By Elias Savada | January 17, 2015

Eddie Marsan is one helluva great British character actor. You recognize him, not because he’s a popular star, but because he’s the one that makes an impression on screen in so many properly understated, subtle ways. Before his current release, he’s only been feature top-billed in “Junkhearts,” a 2011 debut film from Tinge Krishnan that was never released in the United States. He’s been the emotionally and physically challenged American blue collar brother Terry Donovan for several seasons on Liev Schreiber’s powerful Showtime series “Ray Donovan.” Before that he was Inspector Lastrade in the two Robert Downey, Jr., “Sherlock Holmes” films. For fans of the Will Smith superhero “Hancock,” he was the main baddie Red Parker. Gold standard go-to guy.

The build up of 20+ years of acting experience finally landed him a choice leading role. In “Still Life,” he’s John May, an unassuming searcher for lost souls. They’re so lost, most of those who are found don’t even know that anyone except one devoted-to-the-hunt civil servant missed them. Marsan, courtesy of director-writer Uberto Pasolini’s poignant script, has crafted a quietly pensive yet resourceful man, a lifelong bureaucrat content and even inconspicuously proud of his efforts as a funeral officer to help the unclaimed dead (people who die without obvious relations or close friends) with their unclaimed assets. First he gives them decent funerals (his CD collection offers the appropriate music for any religious denomination) and burials, then tries to find relatives willing to take ownership of the often meager belongings of the departed ones. For the dead ends with no points of contact (and there are many, sadly), he’ll at least spread the ashes in an environmentally fitting manner.

Pasolini, a nephew of the famous Italian director Luchino Visconti, paints with small yet visually powerful brush strokes that capture the life of a London everyman set in his routine ways. A spartan apartment in basic white. A small kitchen table with a single chair, covered in a white table cloth, with a white napkin, is where our often unnoticed man sits to eat his meals. His food, which I suspect does not stray much from the canned variety (save for the fruit he is casually peeling), sits alone on a white plate, with a single piece of toast. His one hobby appears to be scrapbooking, collecting photos of the dead people that he has successfully reunited emotionally with loved ones.

In trying to return the property of the deceased—ashes, pets, beads, whatever—to the sons, daughters, parents, friends, the eternally considerate May uses what I would call old school genealogical detective skills—examining old photos, newspaper clippings, old mail, dumpster remains—with a workingman’s diligence. The film is nearly as educational in some respects as it is entertaining. When one of his unknown neighbors, an alcoholic named Billy Stoke, dies, May decides to carry on with one last case, despite an uncaring supervisor (“Funerals are for the living. So if there’s no one there, there’s no one to care.”) informing him that after 22 years his forensic skills are considered redundant in a world of “efficiency savings.” He’s consolidated out of a job.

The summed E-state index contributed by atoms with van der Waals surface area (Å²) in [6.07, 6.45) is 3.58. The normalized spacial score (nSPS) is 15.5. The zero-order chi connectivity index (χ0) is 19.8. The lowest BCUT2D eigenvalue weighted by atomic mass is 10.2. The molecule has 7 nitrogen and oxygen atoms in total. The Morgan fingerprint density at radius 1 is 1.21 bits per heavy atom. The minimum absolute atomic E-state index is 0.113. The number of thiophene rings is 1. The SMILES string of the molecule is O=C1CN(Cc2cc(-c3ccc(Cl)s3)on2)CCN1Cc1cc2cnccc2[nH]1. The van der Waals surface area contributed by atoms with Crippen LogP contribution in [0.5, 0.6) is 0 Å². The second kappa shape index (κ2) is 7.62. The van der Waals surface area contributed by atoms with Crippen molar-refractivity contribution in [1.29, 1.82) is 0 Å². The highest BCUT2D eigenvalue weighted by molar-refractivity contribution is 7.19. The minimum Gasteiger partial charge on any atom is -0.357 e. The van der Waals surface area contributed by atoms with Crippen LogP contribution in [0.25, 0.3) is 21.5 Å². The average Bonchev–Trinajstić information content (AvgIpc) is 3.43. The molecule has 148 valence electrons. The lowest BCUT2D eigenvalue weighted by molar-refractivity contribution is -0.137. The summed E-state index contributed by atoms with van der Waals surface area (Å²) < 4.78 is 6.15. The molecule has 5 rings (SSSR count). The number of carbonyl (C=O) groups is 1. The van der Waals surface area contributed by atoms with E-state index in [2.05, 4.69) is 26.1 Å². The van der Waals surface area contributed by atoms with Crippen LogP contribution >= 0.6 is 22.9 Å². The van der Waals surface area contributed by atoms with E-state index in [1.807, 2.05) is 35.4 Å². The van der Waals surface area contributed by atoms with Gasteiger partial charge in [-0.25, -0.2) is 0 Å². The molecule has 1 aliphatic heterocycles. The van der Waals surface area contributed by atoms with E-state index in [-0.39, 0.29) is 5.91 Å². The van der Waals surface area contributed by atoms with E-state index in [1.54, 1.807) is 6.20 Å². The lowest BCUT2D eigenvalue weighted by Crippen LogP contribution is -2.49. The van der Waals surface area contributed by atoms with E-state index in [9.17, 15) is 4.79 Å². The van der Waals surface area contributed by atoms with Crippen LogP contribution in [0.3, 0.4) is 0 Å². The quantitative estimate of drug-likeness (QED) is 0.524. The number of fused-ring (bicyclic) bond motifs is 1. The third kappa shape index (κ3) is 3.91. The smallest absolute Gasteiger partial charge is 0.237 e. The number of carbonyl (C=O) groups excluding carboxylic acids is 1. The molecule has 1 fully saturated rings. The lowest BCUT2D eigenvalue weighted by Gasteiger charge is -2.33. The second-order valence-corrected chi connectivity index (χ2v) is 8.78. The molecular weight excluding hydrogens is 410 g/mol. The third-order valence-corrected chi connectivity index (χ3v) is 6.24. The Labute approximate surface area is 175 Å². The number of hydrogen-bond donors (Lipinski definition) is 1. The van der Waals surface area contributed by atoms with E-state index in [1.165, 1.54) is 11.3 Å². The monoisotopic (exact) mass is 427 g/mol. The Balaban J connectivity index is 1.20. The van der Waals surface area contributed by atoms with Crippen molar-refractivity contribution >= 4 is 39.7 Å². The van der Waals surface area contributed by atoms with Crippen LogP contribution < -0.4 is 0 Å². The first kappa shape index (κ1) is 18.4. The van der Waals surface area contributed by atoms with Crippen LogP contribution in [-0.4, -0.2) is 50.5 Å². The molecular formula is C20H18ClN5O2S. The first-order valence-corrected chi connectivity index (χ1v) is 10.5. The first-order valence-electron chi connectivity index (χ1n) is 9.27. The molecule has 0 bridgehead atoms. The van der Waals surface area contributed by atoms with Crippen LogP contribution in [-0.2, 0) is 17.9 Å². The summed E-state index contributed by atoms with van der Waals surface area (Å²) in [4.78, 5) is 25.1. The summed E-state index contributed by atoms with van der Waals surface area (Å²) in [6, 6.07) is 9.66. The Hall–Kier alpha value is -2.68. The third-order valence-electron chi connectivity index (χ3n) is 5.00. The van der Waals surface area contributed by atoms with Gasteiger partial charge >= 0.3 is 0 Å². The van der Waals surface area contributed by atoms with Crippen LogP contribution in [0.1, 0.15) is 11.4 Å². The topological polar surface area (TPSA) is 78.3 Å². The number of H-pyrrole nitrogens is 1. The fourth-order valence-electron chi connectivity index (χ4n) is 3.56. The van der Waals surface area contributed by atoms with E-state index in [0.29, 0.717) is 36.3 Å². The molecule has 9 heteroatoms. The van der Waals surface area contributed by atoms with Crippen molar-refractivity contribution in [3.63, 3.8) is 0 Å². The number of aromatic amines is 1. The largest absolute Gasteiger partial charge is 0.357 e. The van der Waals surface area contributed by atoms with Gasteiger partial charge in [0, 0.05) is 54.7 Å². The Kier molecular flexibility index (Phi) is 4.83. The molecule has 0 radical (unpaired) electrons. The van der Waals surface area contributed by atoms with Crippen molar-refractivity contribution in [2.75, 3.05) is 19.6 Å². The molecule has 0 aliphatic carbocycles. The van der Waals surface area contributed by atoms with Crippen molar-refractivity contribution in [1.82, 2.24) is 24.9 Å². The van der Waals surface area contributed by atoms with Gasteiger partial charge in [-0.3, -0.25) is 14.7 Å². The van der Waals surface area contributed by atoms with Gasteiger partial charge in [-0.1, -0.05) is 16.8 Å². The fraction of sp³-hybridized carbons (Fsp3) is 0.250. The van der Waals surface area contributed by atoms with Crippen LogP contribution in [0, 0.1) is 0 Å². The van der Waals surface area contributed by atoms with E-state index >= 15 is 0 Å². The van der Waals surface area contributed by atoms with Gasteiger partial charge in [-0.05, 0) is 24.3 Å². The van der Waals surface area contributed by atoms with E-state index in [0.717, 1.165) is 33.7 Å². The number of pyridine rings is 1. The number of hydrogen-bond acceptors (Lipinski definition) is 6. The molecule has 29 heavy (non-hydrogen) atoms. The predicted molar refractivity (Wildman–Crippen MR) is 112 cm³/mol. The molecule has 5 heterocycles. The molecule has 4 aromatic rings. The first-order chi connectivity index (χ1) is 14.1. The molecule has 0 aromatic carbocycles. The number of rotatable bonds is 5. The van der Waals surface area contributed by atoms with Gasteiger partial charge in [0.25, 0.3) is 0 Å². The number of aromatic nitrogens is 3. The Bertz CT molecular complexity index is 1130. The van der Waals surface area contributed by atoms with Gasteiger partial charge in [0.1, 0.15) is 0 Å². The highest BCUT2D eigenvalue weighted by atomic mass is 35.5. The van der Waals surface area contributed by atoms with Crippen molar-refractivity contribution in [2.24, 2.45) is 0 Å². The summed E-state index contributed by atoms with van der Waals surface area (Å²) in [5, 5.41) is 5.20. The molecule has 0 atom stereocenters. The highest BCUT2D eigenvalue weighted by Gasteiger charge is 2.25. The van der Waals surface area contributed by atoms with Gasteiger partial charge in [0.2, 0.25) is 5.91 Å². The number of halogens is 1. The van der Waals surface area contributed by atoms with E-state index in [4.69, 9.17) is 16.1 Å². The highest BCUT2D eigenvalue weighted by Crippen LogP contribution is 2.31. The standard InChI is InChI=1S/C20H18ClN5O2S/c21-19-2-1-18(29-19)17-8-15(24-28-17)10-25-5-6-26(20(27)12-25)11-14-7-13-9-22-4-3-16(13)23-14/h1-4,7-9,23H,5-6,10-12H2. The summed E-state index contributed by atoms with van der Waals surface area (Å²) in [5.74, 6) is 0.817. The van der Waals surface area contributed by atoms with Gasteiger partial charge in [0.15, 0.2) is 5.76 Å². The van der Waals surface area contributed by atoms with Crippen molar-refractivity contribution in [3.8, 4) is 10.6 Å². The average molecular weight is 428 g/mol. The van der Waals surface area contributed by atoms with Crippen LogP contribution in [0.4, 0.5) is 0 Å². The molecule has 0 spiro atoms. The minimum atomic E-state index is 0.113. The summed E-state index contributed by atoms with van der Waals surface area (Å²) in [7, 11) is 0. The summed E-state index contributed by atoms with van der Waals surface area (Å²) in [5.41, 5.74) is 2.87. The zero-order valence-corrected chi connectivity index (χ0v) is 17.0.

Pasolini and his cinematographer Stefano Falivene keep the film low key and simple, as the camera often lingers, quite effectively, on a desk with a cored apple, the shadow catching your attention. Or on a street corner with a smoker looking out a second floor window. There’s a grand master feeling to the film’s look. There’s very little camera movement or flashy editing. Tracking shots are kept to a minimum, the better to focus on the acting and reacting. When May’s boss is canning him, the office precise and uncluttered (as is most of the film), the sitting supervisor and the standing woman taking over his responsibilities face the camera. Her hands are folded in front of her. Her smile is forced as the uncaring manager (Andrew Buchan) chastises May’s slowness. The soon to be out of work employee, on the other side of the room, nods silently, accepting his fate, yet somehow happy, in his own expressionless way, that he has three days to examine the Stoke case. After telling a few white lies to extend his stay, he does find Kelly, Stoke’s daughter (“Downton Abbey’s” Joanne Froggatt, fresh off a Golden Globes win for that series), whose turn here is short and sweet.

With no family of his own for repose, he seeks out others to find and provide solace. As the busy traffic of life passes John May by, it’s nice to get to know there are real gents in the world like him. “Still Life” offers up much bittersweet comfort and joy as it reaches a most unexpected close.

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